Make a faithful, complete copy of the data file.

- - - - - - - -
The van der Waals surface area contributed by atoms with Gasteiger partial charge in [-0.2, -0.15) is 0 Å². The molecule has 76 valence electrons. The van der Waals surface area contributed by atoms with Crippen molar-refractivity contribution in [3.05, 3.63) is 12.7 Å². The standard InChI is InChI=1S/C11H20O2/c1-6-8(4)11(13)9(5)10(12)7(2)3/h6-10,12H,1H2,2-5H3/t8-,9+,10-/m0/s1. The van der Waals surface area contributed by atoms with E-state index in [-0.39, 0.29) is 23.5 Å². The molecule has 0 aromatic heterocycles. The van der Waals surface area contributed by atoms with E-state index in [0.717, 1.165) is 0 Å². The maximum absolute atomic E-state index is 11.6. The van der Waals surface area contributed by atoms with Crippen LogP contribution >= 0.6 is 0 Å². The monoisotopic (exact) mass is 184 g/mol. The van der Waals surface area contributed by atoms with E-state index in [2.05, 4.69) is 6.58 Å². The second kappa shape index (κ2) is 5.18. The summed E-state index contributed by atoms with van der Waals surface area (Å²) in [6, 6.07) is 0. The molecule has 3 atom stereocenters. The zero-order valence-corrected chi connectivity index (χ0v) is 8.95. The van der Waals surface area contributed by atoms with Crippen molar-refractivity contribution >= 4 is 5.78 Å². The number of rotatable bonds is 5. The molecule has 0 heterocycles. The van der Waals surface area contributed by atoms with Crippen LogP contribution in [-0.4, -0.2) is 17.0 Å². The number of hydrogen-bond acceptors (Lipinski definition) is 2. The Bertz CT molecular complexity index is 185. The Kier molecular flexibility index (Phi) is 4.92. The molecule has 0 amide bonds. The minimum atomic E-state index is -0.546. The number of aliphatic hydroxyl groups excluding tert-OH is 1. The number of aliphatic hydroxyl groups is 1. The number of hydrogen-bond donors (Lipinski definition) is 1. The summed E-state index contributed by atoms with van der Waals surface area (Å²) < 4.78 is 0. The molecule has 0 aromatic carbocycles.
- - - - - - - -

The van der Waals surface area contributed by atoms with Gasteiger partial charge in [-0.2, -0.15) is 0 Å². The molecule has 76 valence electrons. The van der Waals surface area contributed by atoms with Crippen molar-refractivity contribution in [3.05, 3.63) is 12.7 Å². The standard InChI is InChI=1S/C11H20O2/c1-6-8(4)11(13)9(5)10(12)7(2)3/h6-10,12H,1H2,2-5H3/t8-,9+,10-/m0/s1. The van der Waals surface area contributed by atoms with E-state index in [-0.39, 0.29) is 23.5 Å². The molecule has 0 aromatic heterocycles. The van der Waals surface area contributed by atoms with E-state index in [0.717, 1.165) is 0 Å². The maximum absolute atomic E-state index is 11.6. The van der Waals surface area contributed by atoms with Crippen LogP contribution >= 0.6 is 0 Å². The monoisotopic (exact) mass is 184 g/mol. The van der Waals surface area contributed by atoms with E-state index in [2.05, 4.69) is 6.58 Å². The second kappa shape index (κ2) is 5.18. The summed E-state index contributed by atoms with van der Waals surface area (Å²) in [6, 6.07) is 0. The molecule has 3 atom stereocenters. The zero-order valence-corrected chi connectivity index (χ0v) is 8.95. The van der Waals surface area contributed by atoms with Crippen molar-refractivity contribution >= 4 is 5.78 Å². The number of rotatable bonds is 5. The molecule has 0 heterocycles. The van der Waals surface area contributed by atoms with Crippen LogP contribution in [-0.4, -0.2) is 17.0 Å². The number of hydrogen-bond acceptors (Lipinski definition) is 2. The Bertz CT molecular complexity index is 185. The Kier molecular flexibility index (Phi) is 4.92. The molecule has 0 amide bonds. The minimum atomic E-state index is -0.546. The number of aliphatic hydroxyl groups excluding tert-OH is 1. The number of aliphatic hydroxyl groups is 1. The number of hydrogen-bond donors (Lipinski definition) is 1. The summed E-state index contributed by atoms with van der Waals surface area (Å²) < 4.78 is 0. The molecule has 0 aromatic carbocycles.